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UNM’s tech office getting a jump on Innovate ABQ

ALBUQUERQUE, N.M. — When the Innovate ABQ site opens at Central and Broadway Downtown, the University of New Mexico’s technology-transfer office expects to move all its operations into a roughly 10,000-square-foot space there.

But it could still be one or two years before the high-tech research and development zone begins operating, so UNM’s Science and Technology Corp. is getting a jump now on Innovate ABQ by expanding its offices and activities on campus. The STC nearly doubled its space at UNM’s Science and Technology Park this month, from 6,000 to 10,000 square feet.

UNM's hair-coloring and patterning technology, dubbed Loboloxe, could soon be headed to market through a new startup company. Shown here are strands of hair colored by the technology, which uses light infractions to place patterns on hair to make different colors when hit by light. (Courtesy of UNM)

UNM’s hair-coloring and patterning technology, dubbed Loboloxe, could soon be headed to market through a new startup company. Shown here are strands of hair colored by the technology, which uses light infractions to place patterns on hair to make different colors when hit by light. (Courtesy of UNM)

The extra room will provide an initial launch pad for Innovate New Mexico, a new initiative to promote technology transfer at research institutions statewide. It will temporarily house UNM’s new Innovation Academy, where UNM students can get direct experience and real-world skills in entrepreneurship, critical thinking and problem-solving. It will offer space for more startup companies to begin commercializing UNM technologies. And it will host international delegations of students and faculty who visit UNM to learn about its tech-transfer program, said STC President and CEO Lisa Kuuttila.

“It could be awhile before we move Downtown, and UNM is doing a lot more things, like the Innovation Academy,” Kuuttila said. “So we expanded our space to start things here that will eventually be part of Innovate ABQ.”

The space will also house a new “entrepreneurial office hours” program with the New Mexico Angels, a group of individual investors who collaborate with UNM to vet new university technologies for commercial potential and then invest in startup companies to take the most promising ones to market. The weekly office hours will allow UNM researchers to meet informally with angel investors for feedback on the marketability of new technology and to learn more about tech transfer in general.

“This lets researchers get out of their labs, and learn something about creating companies and commercializing technology,” said Angels Vice President Dorian Rader. “Technologists are often hesitant to leave their labs but, today, a lot more of them want to apply their technology to help change the world. By having office hours right here at UNM, they won’t have to go far and it’s within their comfort zone.”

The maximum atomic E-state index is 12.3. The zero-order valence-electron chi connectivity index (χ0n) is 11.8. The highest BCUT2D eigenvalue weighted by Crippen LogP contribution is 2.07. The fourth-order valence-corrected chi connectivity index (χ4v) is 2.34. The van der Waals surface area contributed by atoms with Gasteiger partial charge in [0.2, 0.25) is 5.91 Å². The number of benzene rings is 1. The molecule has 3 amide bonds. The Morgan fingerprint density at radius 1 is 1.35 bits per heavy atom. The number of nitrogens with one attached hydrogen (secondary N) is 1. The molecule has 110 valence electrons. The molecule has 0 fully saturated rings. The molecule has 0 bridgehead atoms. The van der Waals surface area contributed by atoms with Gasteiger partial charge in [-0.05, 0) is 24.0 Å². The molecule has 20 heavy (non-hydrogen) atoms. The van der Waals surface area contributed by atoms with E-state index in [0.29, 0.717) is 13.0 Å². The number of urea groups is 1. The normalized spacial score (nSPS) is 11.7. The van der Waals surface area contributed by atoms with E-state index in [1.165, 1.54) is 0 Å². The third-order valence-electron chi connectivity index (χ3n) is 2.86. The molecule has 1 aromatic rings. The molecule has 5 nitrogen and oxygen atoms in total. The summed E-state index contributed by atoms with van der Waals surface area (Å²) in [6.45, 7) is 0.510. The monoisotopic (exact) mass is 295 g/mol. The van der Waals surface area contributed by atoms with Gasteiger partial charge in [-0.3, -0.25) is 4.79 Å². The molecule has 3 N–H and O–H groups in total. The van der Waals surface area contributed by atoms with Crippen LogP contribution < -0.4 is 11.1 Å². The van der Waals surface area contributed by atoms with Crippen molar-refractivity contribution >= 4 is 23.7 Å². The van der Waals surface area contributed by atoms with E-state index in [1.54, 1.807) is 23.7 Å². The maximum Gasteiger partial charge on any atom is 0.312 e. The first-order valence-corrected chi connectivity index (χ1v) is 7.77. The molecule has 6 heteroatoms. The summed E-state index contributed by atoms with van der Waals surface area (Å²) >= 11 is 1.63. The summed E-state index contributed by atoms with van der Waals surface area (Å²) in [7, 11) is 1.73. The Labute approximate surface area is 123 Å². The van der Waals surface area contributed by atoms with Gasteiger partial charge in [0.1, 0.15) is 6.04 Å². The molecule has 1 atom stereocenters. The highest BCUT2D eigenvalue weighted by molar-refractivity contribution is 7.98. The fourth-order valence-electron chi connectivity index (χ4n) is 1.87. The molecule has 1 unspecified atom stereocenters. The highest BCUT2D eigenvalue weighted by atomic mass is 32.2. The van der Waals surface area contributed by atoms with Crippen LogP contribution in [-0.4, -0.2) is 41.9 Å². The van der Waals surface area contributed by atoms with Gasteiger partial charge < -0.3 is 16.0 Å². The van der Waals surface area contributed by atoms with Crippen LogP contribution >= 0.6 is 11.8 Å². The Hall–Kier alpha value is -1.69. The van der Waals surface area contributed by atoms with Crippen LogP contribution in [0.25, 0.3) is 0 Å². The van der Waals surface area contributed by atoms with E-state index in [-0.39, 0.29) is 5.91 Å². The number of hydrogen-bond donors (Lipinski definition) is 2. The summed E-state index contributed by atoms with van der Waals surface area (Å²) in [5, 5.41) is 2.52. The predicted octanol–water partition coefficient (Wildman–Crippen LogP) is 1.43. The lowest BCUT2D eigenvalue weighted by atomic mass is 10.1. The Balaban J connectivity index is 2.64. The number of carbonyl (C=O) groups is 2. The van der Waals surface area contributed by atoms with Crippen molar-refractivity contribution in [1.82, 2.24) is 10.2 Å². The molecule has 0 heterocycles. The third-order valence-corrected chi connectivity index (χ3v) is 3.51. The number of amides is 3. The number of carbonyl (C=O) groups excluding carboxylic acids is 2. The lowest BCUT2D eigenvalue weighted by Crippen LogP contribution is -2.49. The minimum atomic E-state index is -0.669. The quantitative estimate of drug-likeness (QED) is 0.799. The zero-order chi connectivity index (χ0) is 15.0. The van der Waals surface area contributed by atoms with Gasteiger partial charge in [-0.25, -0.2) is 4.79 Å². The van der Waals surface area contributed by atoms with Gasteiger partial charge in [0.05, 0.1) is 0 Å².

The UNM-Angels partnership led to the creation in 2012 of the New Mexico Startup Factory LLC, a company-forming incubator that the Angels use to build the initial foundations for new businesses before spinning them out in the market. To date, the Startup Factory has formed seven companies with UNM technologies and it will launch at least two or three more by early 2016, said Angels President John Chavez.

The New Mexico Angels are considering launch of a new startup based on UNM technology that would allow people to put color or designs in the hair with a simple sweep of a hand-held device, shown here in a mock demonstration. The Angels' partnership with the Science and Technology Corp., UNM's tech-transfer office, has so far led to seven new startup companies.

The New Mexico Angels are considering launch of a new startup based on UNM technology that would allow people to put color or designs in the hair with a simple sweep of a hand-held device, shown here in a mock demonstration. The Angels’ partnership with the Science and Technology Corp., UNM’s tech-transfer office, has so far led to seven new startup companies.

That could include a new UNM technology for people to temporarily color their hair or create hair designs with a simple swipe of a handheld device.

“It’s hair dying without chemicals,” Chavez said. “It uses light infractions to put patterns on people’s hair to make different colors when it’s hit by light. It’s still in the Startup Factory, but we’ll very likely launch a company around this technology because the hair-coloring market is humongous.”

As new startups form, there will now be more space for them to get an initial boost at STC, which provides offices, conference rooms and a variety of services to early-stage companies marketing UNM technologies. The STC expansion means seven more firms can get a start on campus, up from four now, Kuuttila said.

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